1. ## Quadratic residues and partitioning

Hello,
given $n$ any composite number, and $x^2 \equiv y \pmod{n}$, $x \neq y$, am I guaranteed of finding a "partitioning" of $y$ such that $x^2 - y = x^2 + bx + c$ for any $b, c \in \mathbb{Z}$ satisfying the condition $b^2 - 4c$ a perfect square? And if yes, are there some predisposed values of $x$ for which it works? And (sorry) if the previous question has a negative answer, is there an easy way of finding the values of $b$ and $c$ that produce a perfect square given $x$ and $y$ ?

For instance, if $n = 77$, we choose say $x = 19$, and therefore $y = 53$, so we get $19^2 - 53$. This can be written as $19^2 - 19 \times 2 - 15$, and $2^2 - 4 \times (-15) = 64$ which is a perfect square.

- the prime factorization of $n$ will not be used.

(for the curious, this leads to a factorization of $n$ - the perfect square requirement is necessary otherwise one needs to take square roots modulo $n$)

Thank you

2. Originally Posted by Bacterius
Hello,
given $n$ any composite number, and $x^2 \equiv y \pmod{n}$, $x \neq y$, am I guaranteed of finding a "partitioning" of $y$ such that $x^2 - y = x^2 + bx + c$ for any $b, c \in \mathbb{N}$ satisfying the condition $b^2 - 4c$ a perfect square? And if yes, are there some predisposed values of $x$ for which it works? And (sorry) if the previous question has a negative answer, is there an easy way of finding the values of $b$ and $c$ that produce a perfect square given $x$ and $y$ ?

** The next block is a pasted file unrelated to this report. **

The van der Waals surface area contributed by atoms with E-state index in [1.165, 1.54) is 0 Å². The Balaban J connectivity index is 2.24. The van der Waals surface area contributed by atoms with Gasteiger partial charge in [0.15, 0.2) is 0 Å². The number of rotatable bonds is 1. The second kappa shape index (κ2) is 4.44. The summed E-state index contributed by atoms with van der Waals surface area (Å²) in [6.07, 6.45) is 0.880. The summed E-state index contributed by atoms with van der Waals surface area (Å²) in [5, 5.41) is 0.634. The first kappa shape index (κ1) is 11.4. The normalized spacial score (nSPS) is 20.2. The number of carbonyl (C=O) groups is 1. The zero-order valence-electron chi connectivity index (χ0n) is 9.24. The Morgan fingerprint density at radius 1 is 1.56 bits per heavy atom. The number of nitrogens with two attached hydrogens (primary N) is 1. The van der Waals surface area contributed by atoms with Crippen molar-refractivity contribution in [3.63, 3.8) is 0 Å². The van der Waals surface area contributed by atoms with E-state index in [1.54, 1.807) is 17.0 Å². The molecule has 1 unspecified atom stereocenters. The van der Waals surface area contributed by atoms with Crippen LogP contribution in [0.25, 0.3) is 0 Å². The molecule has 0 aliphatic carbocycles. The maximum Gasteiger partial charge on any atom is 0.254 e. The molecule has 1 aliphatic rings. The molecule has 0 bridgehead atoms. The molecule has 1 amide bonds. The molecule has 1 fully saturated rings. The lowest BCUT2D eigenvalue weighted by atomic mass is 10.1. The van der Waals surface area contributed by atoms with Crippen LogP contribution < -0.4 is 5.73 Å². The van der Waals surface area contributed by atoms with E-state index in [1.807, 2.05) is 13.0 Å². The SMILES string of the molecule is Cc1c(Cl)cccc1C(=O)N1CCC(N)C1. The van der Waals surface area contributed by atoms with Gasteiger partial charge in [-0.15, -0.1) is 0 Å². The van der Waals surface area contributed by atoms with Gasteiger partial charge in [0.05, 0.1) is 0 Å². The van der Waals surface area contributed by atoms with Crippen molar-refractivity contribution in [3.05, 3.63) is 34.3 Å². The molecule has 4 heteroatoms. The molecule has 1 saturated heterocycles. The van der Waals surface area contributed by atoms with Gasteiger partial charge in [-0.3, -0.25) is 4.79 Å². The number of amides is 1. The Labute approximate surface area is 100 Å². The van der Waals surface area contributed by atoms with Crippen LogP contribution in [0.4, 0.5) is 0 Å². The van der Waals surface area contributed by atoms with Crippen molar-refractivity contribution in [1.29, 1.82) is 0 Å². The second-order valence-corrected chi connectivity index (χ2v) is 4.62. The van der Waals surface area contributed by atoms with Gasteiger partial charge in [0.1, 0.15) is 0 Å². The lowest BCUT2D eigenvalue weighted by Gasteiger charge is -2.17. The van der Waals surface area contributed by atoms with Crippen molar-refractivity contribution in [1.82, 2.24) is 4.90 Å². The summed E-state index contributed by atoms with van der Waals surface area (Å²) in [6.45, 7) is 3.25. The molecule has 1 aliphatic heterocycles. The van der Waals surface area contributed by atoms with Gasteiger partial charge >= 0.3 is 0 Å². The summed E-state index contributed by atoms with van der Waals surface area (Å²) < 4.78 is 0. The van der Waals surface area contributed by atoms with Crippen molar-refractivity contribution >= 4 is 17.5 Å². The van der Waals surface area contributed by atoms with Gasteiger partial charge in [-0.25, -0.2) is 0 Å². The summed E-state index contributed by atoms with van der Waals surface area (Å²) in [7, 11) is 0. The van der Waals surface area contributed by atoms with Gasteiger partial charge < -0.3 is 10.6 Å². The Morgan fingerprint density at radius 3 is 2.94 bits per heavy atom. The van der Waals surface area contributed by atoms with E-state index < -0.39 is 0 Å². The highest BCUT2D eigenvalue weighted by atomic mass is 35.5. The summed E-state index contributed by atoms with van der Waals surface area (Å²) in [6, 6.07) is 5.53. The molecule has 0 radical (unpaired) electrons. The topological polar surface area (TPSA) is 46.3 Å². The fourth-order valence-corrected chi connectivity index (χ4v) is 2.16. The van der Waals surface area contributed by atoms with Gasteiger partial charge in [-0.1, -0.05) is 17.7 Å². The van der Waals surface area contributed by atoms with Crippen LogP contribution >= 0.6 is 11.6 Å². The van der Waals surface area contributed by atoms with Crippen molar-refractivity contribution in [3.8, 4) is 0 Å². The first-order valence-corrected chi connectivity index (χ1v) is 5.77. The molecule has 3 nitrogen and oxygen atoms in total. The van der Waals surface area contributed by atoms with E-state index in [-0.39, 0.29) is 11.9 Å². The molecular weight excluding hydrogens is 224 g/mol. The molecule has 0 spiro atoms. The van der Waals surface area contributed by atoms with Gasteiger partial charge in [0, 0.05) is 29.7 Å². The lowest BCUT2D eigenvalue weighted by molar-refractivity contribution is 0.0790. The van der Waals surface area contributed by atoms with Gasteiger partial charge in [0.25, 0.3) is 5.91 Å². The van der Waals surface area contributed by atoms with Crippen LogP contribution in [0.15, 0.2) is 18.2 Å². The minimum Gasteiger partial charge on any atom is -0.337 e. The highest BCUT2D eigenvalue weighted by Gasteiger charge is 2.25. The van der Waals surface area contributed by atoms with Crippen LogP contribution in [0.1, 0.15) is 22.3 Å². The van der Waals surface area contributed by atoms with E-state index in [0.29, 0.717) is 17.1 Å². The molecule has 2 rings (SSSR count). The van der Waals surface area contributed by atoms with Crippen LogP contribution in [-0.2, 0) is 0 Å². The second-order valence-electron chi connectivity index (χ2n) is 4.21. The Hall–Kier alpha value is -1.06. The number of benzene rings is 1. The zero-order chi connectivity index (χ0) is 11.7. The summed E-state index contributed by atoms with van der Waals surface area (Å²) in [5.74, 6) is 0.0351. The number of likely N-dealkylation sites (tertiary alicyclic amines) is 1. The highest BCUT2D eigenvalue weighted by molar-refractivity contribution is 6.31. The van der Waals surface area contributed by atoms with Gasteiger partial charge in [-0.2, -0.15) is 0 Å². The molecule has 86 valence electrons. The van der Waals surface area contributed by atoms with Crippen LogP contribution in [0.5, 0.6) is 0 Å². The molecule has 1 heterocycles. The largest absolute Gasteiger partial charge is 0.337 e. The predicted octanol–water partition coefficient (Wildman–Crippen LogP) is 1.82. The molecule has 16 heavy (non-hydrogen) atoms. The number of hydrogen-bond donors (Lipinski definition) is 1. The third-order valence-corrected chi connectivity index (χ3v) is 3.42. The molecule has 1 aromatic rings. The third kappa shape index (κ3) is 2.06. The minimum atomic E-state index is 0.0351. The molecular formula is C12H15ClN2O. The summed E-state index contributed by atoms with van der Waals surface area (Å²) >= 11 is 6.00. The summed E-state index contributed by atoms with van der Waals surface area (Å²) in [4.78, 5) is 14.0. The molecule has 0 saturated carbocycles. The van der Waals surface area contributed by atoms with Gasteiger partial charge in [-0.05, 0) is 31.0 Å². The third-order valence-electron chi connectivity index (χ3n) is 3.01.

For instance, if $n = 77$, we choose say $x = 19$, and therefore $y = 53$, so we get $19^2 - 53$. This can be written as $19^2 - 19 \times 2 - 15$, and $2^2 - 4 \times (-15) = 64$ which is a perfect square.

- the prime factorization of $n$ will not be used.

(for the curious, this leads to a factorization of $n$ - the perfect square requirement is necessary otherwise one needs to take square roots modulo $n$)

Thank you
Not quite sure if I understand what your asking, but if we let $x=3$, $y=4$, and $n=5$ we get $x^2\equiv y\mod{n}$.

Now we want $b,c\in\mathbb{N}$ such that $-y=3b+c$. This is impossible however, since the left hand side is negative and the right hand side is positive...

3. You are right, (but $5$ is a prime number). Sorry (I always make that mistake for some reason! $b, c \in \mathbb{Z}$). I'll correct.

4. Your conditions boil down to a system of equations.
$\begin{cases} xb+c=-y\\b^2-4c=k^2 \end{cases}$
This last equation is asking if $b^2-4c$ is ever a square.

From this we can get $b=-2x\pm\sqrt{4x^2+k^2-y}$

Thus we require $4x^2+k^2-y$ to be square since we're wanting $b\in\mathbb{Z}$.

So let's try an example:
Let $n=10$ , $x=4 \implies y=6$.
We then get $b=-8\pm\sqrt{58+k^2}$, so now we need to see if $k^2+58$ is ever square.

We now must solve $k^2-m^2+58=0$,or $(k+m)(k-m)=-58$

You could then find the prime factorization of $58$ and test the finite amount of cases to solve for $k$ and $m$...
Or you could just believe me when I say there are no solutions in $\mathbb{Z}$.

This means there is no $k\in\mathbb{Z}$ such that $b^2-4c=k^2$ for this particular example.

Thus we aren't always guaranteed there to be a square $b^2-4c$ that satisfies your conditions.

5. Thanks!

6. Good stuff!